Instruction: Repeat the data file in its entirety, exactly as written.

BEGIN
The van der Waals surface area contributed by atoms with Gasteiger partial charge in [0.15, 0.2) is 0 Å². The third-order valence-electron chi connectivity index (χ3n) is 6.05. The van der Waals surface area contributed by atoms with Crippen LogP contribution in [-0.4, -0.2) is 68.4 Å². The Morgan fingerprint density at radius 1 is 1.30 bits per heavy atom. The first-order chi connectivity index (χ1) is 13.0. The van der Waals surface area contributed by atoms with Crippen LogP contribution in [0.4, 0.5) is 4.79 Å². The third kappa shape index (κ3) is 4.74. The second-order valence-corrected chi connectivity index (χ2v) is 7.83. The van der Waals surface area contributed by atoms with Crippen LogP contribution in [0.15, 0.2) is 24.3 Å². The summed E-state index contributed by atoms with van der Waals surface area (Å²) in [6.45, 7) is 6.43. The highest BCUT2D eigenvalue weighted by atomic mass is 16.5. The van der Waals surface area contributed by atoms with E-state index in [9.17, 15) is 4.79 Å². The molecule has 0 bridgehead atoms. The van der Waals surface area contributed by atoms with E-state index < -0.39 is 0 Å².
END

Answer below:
The van der Waals surface area contributed by atoms with Gasteiger partial charge in [0.15, 0.2) is 0 Å². The third-order valence-electron chi connectivity index (χ3n) is 6.05. The van der Waals surface area contributed by atoms with Crippen LogP contribution in [-0.4, -0.2) is 68.4 Å². The Morgan fingerprint density at radius 1 is 1.30 bits per heavy atom. The first-order chi connectivity index (χ1) is 13.0. The van der Waals surface area contributed by atoms with Crippen LogP contribution in [0.4, 0.5) is 4.79 Å². The third kappa shape index (κ3) is 4.74. The second-order valence-corrected chi connectivity index (χ2v) is 7.83. The van der Waals surface area contributed by atoms with Crippen LogP contribution in [0.15, 0.2) is 24.3 Å². The summed E-state index contributed by atoms with van der Waals surface area (Å²) in [6.45, 7) is 6.43. The highest BCUT2D eigenvalue weighted by atomic mass is 16.5. The van der Waals surface area contributed by atoms with E-state index in [9.17, 15) is 4.79 Å². The molecule has 0 bridgehead atoms. The van der Waals surface area contributed by atoms with E-state index < -0.39 is 0 Å².